Thanks to the photos saved in my phone I remember that one year ago I went to G’s cheer competition at camp. The text messages remind me that afterward, G, H, and I spent the afternoon with my cousin who was visiting from out of town. My imperfect memory is the sole reminder that on the morning of July 14th, Matt and I met with financial advisors to discuss unpleasant, but necessary matters—guardianship for the kids and retirement plans, etc.—and Matt said something like: well, what if I get hit by a bus.
Our latest disastrous MRI did not prompt this meeting. We were not “getting our affairs in order” as Sloan had suggested a year prior. We were simply checking off the list of to-dos like any other responsible couple.
But I remember the zing of heat down my spine when Matt spoke these words in relation to future planning. After Matt’s diagnosis, he and I very carefully, very purposefully, never got anywhere near the topic of what if he wasn’t here. Call it hope or denial or a fear of inviting in bad energy, but we simply didn’t.
I remember I turned to him and said (something like): don’t even think it.
But before his diagnosis, Matt often used this bus phrase, mostly as a way to encourage me to learn the log-in for our bank account or pay attention to the mortgage or utility bills. Matt would tell me that I should know all the administrative minutiae of daily life in the suburbs. I’d shrug, flash him my sweetest smile, and tell him I didn’t need to know because he was so good at knowing it all. He’d say, well, what if I get hit by a bus or something. I would tell him, well don’t get hit by a bus, and return to dreaming up fictional characters with fictional problems to be resolved with fictional happily ever afters.
It was never that I was incapable of learning the log-in or paying attention to the mortgage. (As proof, in the years Matt and I dated I’d applied, gotten accepted, and graduated law school with Order of the Coif honors.) It was always just that I trusted Matt more than I trusted myself.
Maybe because I met Matt when I was twenty-two. Maybe because Matt had the take charge personality and I didn’t. Or, maybe he was simply better at making it look like he knew what he was doing. Whatever the reason, before brain cancer, Matt dealt with our paperwork for mortgages and car insurance and wills. We talked about all our big life decisions, but ultimately Matt steered the direction of our lives. And we were both happy with this dynamic.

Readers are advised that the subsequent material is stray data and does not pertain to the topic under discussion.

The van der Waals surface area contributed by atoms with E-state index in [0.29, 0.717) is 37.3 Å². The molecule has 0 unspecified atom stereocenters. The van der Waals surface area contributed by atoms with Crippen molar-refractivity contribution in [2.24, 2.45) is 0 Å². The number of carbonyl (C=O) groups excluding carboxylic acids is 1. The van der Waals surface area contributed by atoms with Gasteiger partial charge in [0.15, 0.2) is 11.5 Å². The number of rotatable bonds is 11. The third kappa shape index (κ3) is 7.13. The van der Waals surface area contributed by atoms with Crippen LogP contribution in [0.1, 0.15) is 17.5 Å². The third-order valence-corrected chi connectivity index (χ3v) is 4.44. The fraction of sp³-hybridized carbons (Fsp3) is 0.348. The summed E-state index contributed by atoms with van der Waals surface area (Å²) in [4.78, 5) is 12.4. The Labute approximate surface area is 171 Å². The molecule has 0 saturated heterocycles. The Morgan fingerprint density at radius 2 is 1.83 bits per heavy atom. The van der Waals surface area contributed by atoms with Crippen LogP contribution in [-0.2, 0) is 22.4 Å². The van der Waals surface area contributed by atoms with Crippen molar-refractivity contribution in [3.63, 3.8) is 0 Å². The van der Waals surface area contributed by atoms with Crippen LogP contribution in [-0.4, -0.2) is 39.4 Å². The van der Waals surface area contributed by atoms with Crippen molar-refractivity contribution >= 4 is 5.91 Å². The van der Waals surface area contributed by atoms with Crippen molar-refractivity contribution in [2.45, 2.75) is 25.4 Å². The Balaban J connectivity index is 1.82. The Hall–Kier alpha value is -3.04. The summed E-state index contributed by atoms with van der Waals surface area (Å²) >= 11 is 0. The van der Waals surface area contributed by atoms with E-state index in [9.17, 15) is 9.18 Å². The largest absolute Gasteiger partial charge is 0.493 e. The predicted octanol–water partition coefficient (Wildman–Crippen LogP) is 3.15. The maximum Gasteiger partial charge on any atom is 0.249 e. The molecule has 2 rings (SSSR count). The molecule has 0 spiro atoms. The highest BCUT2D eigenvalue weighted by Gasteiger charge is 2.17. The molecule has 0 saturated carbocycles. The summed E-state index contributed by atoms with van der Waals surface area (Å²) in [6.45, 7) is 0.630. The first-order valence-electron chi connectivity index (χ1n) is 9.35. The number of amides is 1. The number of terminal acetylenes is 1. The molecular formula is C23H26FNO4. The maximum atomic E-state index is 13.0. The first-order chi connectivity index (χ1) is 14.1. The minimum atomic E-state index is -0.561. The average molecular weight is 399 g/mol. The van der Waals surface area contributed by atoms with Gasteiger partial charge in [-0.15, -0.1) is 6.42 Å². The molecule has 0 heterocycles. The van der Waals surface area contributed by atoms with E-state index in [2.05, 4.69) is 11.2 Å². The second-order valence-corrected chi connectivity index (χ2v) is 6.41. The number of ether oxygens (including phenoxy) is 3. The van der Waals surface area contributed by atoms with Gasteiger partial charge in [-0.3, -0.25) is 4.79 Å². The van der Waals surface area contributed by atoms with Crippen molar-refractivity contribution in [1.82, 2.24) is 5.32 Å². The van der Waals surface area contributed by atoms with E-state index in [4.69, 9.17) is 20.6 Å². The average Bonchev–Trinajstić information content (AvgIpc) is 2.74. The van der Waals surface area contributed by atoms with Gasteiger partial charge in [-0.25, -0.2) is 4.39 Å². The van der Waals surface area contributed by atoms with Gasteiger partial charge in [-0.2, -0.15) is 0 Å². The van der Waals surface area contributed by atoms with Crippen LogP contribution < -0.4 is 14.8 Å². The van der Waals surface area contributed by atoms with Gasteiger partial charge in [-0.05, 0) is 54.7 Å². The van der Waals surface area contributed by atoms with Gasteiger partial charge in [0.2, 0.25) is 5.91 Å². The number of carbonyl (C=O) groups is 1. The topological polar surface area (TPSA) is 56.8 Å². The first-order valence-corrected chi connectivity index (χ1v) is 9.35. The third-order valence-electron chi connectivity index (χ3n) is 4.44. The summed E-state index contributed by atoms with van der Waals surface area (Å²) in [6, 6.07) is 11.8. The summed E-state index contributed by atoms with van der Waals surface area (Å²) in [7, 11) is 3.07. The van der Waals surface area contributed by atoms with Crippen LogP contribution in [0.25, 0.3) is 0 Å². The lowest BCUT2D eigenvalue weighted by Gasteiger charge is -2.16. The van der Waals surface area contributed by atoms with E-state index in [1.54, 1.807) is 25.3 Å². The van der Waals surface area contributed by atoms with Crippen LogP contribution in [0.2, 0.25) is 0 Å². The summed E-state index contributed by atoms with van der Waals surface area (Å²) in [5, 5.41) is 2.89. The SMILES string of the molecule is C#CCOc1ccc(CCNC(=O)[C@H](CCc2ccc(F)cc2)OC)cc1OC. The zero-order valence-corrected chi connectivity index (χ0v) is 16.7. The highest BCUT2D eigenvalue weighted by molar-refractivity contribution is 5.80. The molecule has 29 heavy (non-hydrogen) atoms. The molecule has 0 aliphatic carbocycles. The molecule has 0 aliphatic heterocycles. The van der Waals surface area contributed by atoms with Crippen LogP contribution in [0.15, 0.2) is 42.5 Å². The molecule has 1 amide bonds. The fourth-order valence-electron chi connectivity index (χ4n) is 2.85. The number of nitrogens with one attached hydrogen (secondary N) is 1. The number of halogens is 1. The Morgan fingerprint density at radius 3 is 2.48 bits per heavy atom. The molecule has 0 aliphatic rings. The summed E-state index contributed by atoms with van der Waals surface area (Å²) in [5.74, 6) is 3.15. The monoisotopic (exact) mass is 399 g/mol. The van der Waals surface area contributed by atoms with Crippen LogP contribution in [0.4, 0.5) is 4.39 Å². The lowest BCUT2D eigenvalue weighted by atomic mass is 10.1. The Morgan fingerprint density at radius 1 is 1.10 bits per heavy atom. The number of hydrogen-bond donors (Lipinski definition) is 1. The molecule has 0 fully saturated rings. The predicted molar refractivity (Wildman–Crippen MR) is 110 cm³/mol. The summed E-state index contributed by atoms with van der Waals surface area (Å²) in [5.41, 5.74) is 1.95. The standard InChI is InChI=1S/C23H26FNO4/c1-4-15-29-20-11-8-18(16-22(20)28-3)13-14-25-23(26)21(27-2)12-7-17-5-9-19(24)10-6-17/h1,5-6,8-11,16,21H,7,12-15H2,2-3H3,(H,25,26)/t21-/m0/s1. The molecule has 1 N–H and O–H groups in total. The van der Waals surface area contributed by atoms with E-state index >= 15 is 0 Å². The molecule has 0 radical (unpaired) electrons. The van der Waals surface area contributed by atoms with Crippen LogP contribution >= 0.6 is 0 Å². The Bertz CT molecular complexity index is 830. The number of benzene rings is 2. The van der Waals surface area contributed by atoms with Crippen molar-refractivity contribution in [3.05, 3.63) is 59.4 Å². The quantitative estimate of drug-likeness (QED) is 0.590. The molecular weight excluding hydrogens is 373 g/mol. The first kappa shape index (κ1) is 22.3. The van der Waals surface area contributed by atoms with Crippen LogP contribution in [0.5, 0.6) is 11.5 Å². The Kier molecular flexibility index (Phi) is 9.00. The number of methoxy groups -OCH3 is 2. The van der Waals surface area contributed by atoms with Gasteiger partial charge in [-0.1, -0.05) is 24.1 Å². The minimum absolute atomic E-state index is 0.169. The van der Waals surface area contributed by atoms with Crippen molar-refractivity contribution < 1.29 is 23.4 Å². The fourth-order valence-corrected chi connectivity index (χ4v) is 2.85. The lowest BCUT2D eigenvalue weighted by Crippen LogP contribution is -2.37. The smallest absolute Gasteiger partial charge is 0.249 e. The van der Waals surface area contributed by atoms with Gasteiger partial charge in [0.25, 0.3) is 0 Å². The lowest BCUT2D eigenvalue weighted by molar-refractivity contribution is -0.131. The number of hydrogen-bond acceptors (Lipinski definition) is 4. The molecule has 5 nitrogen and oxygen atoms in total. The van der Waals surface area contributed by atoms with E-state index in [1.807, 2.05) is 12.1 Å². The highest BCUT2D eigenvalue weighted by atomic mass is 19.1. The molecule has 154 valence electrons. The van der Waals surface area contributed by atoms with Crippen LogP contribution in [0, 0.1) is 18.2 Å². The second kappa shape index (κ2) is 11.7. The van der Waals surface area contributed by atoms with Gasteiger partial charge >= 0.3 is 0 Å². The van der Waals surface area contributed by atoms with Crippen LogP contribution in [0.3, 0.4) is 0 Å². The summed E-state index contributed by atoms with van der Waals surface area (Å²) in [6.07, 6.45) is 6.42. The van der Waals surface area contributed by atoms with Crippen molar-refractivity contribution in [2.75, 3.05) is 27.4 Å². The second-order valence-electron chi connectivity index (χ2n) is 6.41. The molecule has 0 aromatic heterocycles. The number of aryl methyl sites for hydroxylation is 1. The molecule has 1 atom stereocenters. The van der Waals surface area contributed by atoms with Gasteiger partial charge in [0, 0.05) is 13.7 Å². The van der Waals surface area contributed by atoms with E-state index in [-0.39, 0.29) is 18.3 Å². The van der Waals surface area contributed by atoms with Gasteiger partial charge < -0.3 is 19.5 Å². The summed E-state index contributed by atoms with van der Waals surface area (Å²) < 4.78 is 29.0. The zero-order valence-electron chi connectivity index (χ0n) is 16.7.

I’ve written more than a handful of times that the worst days are coming. But I’m not sure when I write that what visual those words conjure for anyone reading along. I suspect an image of a hospital room comes to mind first. Maybe, following that image, comes another of an adult struggling to remember how to use a spoon.
And those are the worst days, without a doubt. But there were other kinds of worst days, when Matt would wire money to the wrong account or forget crucial passwords moments after creating them anew, and he was frustrated and confused and, often, angry at me for not trusting his judgment anymore. And I was terrified and unsure, desperate to want to trust Matt’s judgment and somehow, at the same time, angry that he didn’t trust mine.
And when our friends asked how I was doing, I didn’t have the words to explain what was happening. I didn’t yet know that there was a name for what Matt and I were experiencing.
A year ago today, I didn’t know the phrase “renegotiating relationships.” I actually didn’t learn that phrase until just a few weeks ago when I read an article about the toll caregiving for a brain cancer patient can take on the caregiver. But since I’ve heard that phrase, I can’t stop thinking how accurately it describes the experience, which felt so singular as we were living it.
I thought our worst days were unique to us because of the specific dynamic between Matt and me. But apparently, renegotiating relationships is a universal experience in the world of brain cancer.
In the coming weeks and months, I’ll explore the cruel way brain cancer forced us to renegotiate relationships, an effect of the disease for which we weren’t at all prepared. So for now, I think it’s enough to introduce the topic here—on a post for a day when Matt once again encouraged me to pay attention to how he steered the direction of our lives and I once again chose to believe he’d just be around forever—and add this thought:
When I read the words “renegotiating relationships” I felt a little less alone in our experience, a little less lonely. And I can only hope passing on that phrase to someone reading along will also make her singular experience feel just a little bit less lonely.
I hope it helps.